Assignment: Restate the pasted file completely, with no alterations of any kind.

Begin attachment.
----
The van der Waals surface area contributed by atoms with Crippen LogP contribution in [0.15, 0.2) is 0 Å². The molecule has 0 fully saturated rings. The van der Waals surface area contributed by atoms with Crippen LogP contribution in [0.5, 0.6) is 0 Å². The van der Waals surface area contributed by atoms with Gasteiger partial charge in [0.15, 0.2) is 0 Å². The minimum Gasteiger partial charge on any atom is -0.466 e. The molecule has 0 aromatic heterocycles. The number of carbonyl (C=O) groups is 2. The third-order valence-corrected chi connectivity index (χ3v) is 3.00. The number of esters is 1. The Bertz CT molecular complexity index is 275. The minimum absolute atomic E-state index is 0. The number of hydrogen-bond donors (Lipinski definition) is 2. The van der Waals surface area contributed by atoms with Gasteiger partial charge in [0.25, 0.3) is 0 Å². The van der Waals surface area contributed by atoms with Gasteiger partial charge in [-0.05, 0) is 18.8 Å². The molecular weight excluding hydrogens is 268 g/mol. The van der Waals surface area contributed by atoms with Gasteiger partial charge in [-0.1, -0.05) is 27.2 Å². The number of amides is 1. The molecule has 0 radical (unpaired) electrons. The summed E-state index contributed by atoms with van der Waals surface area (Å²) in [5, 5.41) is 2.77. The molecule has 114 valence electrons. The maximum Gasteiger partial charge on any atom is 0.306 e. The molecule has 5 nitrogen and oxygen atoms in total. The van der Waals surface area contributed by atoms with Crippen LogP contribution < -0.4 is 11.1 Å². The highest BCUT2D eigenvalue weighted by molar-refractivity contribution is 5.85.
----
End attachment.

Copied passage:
The van der Waals surface area contributed by atoms with Crippen LogP contribution in [0.15, 0.2) is 0 Å². The molecule has 0 fully saturated rings. The van der Waals surface area contributed by atoms with Crippen LogP contribution in [0.5, 0.6) is 0 Å². The van der Waals surface area contributed by atoms with Gasteiger partial charge in [0.15, 0.2) is 0 Å². The minimum Gasteiger partial charge on any atom is -0.466 e. The molecule has 0 aromatic heterocycles. The number of carbonyl (C=O) groups is 2. The third-order valence-corrected chi connectivity index (χ3v) is 3.00. The number of esters is 1. The Bertz CT molecular complexity index is 275. The minimum absolute atomic E-state index is 0. The number of hydrogen-bond donors (Lipinski definition) is 2. The van der Waals surface area contributed by atoms with Gasteiger partial charge in [0.25, 0.3) is 0 Å². The van der Waals surface area contributed by atoms with Gasteiger partial charge in [-0.05, 0) is 18.8 Å². The molecular weight excluding hydrogens is 268 g/mol. The van der Waals surface area contributed by atoms with Gasteiger partial charge in [-0.1, -0.05) is 27.2 Å². The number of amides is 1. The molecule has 0 radical (unpaired) electrons. The summed E-state index contributed by atoms with van der Waals surface area (Å²) in [5, 5.41) is 2.77. The molecule has 114 valence electrons. The maximum Gasteiger partial charge on any atom is 0.306 e. The molecule has 5 nitrogen and oxygen atoms in total. The van der Waals surface area contributed by atoms with Crippen LogP contribution < -0.4 is 11.1 Å². The highest BCUT2D eigenvalue weighted by molar-refractivity contribution is 5.85.